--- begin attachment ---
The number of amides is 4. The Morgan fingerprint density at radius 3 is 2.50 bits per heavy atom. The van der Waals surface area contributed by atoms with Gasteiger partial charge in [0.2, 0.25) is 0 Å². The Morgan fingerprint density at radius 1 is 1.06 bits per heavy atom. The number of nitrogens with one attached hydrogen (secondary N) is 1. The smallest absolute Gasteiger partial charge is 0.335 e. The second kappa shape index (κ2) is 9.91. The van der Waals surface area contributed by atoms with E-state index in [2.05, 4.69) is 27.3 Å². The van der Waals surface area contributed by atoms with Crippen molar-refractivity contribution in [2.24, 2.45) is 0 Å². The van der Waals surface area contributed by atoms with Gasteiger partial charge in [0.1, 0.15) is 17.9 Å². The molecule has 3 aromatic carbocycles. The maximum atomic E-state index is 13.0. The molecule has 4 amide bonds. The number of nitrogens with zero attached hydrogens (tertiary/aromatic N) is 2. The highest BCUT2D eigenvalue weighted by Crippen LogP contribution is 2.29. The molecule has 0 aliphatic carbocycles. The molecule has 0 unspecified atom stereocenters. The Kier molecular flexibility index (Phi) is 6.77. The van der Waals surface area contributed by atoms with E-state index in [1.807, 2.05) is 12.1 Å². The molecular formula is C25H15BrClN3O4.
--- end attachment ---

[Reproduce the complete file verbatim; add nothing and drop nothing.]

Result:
The number of amides is 4. The Morgan fingerprint density at radius 3 is 2.50 bits per heavy atom. The van der Waals surface area contributed by atoms with Gasteiger partial charge in [0.2, 0.25) is 0 Å². The Morgan fingerprint density at radius 1 is 1.06 bits per heavy atom. The number of nitrogens with one attached hydrogen (secondary N) is 1. The smallest absolute Gasteiger partial charge is 0.335 e. The second kappa shape index (κ2) is 9.91. The van der Waals surface area contributed by atoms with E-state index in [2.05, 4.69) is 27.3 Å². The van der Waals surface area contributed by atoms with Crippen molar-refractivity contribution in [2.24, 2.45) is 0 Å². The van der Waals surface area contributed by atoms with Gasteiger partial charge in [0.1, 0.15) is 17.9 Å². The molecule has 3 aromatic carbocycles. The maximum atomic E-state index is 13.0. The molecule has 4 amide bonds. The number of nitrogens with zero attached hydrogens (tertiary/aromatic N) is 2. The highest BCUT2D eigenvalue weighted by Crippen LogP contribution is 2.29. The molecule has 0 aliphatic carbocycles. The molecule has 0 unspecified atom stereocenters. The Kier molecular flexibility index (Phi) is 6.77. The van der Waals surface area contributed by atoms with E-state index in [1.807, 2.05) is 12.1 Å². The molecular formula is C25H15BrClN3O4.